asked the Secretary of State for Education and Science what action he proposes to take in order to preserve the "openness" of the Open University, in view of proposals under discussion that the same principles in respect of undergraduate tuition fees at conventional universities should govern future fee increases at the Open University.
The present tuition fee at the Open University has applied since the academic year 1973. The proposed increase now under discussion would take effect from the academic year 1976 and is intended to maintain the value of the university's fee income in relation to grant. I do not think that this would change the character of the Open University.
Is my right hon. Friend aware that that reply will be received with very great disappointment? Is he further aware that during the past five years the Open University has been attracting an increasing number of applications from what are termed the "manual occupation" groups? That is a welcome sign of the Open University's reaching out to the educationally underprivileged. Is my right hon. Friend aware that to increase the fees as is suggested— fees which are already high, and unsupported by grant—will be one of the greatest threats that the Open University has yet faced?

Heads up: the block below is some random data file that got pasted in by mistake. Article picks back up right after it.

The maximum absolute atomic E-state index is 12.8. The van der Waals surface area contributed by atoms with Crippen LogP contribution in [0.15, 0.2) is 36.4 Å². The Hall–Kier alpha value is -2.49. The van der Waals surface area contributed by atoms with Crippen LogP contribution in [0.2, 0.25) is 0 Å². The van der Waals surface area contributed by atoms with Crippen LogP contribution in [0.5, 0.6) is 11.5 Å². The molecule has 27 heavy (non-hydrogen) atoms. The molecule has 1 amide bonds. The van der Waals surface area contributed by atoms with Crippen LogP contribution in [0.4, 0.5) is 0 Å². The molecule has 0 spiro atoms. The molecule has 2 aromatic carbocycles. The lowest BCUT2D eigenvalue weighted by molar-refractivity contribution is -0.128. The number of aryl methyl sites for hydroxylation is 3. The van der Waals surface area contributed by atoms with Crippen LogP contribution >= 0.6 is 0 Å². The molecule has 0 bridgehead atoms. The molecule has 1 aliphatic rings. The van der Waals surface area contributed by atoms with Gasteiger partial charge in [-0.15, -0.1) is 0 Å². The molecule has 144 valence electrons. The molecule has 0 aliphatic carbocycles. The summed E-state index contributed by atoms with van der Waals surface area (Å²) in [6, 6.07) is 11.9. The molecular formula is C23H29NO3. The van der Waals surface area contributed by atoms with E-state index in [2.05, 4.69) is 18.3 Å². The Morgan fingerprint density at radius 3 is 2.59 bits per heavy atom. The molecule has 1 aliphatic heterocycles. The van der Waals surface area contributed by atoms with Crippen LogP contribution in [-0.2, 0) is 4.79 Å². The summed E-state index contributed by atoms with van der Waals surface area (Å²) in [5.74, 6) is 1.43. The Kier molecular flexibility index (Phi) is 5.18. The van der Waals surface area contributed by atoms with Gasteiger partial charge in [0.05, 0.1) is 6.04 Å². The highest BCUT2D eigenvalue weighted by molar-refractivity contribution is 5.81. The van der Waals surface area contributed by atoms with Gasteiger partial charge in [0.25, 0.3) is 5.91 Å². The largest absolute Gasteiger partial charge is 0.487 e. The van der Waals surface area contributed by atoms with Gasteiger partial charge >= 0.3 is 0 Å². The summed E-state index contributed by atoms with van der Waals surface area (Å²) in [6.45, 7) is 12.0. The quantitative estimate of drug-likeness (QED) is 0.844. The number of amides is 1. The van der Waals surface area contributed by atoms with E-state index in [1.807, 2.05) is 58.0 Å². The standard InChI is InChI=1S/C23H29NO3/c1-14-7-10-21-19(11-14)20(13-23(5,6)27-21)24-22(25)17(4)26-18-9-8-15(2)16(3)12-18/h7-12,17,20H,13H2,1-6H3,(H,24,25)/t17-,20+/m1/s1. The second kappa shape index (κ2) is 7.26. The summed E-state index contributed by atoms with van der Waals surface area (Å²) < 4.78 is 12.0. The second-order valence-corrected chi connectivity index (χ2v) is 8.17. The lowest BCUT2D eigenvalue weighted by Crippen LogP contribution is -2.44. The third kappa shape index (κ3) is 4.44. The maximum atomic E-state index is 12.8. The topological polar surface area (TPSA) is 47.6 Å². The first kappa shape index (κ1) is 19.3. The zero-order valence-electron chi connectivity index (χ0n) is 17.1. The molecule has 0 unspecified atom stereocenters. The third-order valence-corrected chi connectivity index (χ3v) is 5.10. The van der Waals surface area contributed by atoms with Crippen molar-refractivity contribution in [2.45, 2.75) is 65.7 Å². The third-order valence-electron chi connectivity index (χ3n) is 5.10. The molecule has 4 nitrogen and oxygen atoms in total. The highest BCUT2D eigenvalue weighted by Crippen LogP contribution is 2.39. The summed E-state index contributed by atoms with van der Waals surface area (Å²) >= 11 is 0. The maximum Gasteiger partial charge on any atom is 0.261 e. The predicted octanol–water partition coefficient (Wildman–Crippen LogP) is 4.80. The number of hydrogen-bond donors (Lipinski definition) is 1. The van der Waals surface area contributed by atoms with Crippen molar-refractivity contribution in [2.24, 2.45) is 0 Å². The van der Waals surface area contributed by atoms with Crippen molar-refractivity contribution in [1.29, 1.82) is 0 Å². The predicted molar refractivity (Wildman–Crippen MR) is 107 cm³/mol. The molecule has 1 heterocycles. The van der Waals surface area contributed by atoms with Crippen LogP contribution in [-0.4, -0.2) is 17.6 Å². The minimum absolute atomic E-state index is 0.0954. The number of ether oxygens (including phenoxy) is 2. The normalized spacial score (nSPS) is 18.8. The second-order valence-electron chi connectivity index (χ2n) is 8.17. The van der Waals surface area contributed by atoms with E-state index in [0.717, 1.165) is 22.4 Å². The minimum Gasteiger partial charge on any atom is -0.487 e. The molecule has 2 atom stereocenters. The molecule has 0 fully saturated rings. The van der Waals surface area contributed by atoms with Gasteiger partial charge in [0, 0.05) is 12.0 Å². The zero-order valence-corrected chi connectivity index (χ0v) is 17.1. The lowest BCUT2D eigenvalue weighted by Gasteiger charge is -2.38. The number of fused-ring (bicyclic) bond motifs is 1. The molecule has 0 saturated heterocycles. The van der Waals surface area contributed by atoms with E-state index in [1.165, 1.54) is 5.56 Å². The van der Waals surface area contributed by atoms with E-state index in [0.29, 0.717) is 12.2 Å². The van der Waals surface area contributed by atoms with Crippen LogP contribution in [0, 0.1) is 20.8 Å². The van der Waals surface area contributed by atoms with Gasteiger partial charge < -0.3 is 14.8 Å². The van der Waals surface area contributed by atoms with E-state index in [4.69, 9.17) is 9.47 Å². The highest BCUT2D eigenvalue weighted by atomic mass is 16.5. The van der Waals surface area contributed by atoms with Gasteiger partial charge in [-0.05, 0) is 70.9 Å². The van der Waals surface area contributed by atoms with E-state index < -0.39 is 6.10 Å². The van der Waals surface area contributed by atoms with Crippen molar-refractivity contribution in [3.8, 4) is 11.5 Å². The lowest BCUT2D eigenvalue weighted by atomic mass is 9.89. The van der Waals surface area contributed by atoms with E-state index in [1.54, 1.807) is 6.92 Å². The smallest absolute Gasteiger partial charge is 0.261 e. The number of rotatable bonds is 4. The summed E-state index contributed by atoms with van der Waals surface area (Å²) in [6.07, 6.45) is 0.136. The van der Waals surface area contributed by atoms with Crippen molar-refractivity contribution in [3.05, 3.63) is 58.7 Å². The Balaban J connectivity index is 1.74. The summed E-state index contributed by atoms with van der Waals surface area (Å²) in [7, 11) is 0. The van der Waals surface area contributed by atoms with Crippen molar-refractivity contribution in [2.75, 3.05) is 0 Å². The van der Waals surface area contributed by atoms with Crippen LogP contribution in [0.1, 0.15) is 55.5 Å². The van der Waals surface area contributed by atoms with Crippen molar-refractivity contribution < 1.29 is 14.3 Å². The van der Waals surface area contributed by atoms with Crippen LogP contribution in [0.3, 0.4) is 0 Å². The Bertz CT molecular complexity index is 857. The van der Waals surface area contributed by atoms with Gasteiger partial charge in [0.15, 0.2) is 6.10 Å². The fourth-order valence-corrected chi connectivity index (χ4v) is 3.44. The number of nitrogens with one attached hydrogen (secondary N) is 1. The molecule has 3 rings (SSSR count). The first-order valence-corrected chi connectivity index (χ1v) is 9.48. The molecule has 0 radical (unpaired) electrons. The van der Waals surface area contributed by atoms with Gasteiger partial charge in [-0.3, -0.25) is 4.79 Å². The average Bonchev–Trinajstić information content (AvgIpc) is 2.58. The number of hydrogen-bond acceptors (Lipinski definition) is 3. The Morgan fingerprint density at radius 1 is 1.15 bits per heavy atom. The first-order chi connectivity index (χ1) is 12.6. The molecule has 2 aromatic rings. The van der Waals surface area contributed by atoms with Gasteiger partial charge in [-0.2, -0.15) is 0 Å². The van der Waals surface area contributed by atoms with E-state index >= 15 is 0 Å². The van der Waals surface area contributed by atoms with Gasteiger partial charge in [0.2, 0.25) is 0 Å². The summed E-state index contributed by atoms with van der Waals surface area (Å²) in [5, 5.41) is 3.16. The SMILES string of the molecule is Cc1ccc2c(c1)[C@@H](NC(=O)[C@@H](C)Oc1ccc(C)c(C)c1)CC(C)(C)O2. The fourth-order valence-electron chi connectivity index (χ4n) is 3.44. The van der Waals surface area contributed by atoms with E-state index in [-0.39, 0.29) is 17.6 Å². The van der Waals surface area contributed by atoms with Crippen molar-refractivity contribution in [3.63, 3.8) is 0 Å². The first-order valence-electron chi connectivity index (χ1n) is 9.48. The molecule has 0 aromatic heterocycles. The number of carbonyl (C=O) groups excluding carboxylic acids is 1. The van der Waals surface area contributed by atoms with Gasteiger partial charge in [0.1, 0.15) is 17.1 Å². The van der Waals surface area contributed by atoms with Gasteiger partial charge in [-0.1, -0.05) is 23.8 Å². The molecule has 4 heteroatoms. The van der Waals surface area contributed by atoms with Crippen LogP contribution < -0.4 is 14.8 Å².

I agree completely with the first part of my hon. Friend's question. I believe that the Open University is doing a tremendous job and making a unique contribution to British education. I do not think that its fees can be exempted from the effects of inflation, any more than can anything else in our national life. However, our efforts are being directed towards finding the right answers. My noble Friend discussed this matter with the representatives of the Open University on 25th March. I assure my hon. Friend that no final decision has been made on the figure.